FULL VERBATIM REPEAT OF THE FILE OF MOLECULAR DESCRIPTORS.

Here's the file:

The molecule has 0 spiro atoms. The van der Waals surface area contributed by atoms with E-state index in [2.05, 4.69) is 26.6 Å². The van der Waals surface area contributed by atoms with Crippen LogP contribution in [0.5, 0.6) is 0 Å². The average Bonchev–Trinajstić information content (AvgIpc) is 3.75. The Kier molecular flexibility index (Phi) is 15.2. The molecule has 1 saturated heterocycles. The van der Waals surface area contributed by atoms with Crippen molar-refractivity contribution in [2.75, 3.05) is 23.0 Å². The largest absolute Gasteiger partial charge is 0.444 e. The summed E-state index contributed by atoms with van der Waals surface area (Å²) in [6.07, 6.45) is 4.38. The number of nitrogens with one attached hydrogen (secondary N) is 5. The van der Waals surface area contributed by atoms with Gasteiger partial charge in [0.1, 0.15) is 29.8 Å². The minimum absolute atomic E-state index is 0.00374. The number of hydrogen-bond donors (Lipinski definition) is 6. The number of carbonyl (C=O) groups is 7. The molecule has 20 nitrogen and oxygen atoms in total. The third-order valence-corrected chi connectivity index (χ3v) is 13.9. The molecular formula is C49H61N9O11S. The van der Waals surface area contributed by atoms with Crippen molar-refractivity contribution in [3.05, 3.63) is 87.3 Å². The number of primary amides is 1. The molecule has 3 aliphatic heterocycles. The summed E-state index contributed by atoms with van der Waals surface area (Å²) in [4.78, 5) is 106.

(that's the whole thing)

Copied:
The molecule has 0 spiro atoms. The van der Waals surface area contributed by atoms with E-state index in [2.05, 4.69) is 26.6 Å². The van der Waals surface area contributed by atoms with Crippen LogP contribution in [0.5, 0.6) is 0 Å². The average Bonchev–Trinajstić information content (AvgIpc) is 3.75. The Kier molecular flexibility index (Phi) is 15.2. The molecule has 1 saturated heterocycles. The van der Waals surface area contributed by atoms with Crippen molar-refractivity contribution in [2.75, 3.05) is 23.0 Å². The largest absolute Gasteiger partial charge is 0.444 e. The summed E-state index contributed by atoms with van der Waals surface area (Å²) in [6.07, 6.45) is 4.38. The number of nitrogens with one attached hydrogen (secondary N) is 5. The van der Waals surface area contributed by atoms with Gasteiger partial charge in [0.1, 0.15) is 29.8 Å². The minimum absolute atomic E-state index is 0.00374. The number of hydrogen-bond donors (Lipinski definition) is 6. The number of carbonyl (C=O) groups is 7. The molecule has 20 nitrogen and oxygen atoms in total. The third-order valence-corrected chi connectivity index (χ3v) is 13.9. The molecular formula is C49H61N9O11S. The van der Waals surface area contributed by atoms with Crippen molar-refractivity contribution in [3.05, 3.63) is 87.3 Å². The number of primary amides is 1. The molecule has 3 aliphatic heterocycles. The summed E-state index contributed by atoms with van der Waals surface area (Å²) in [4.78, 5) is 106.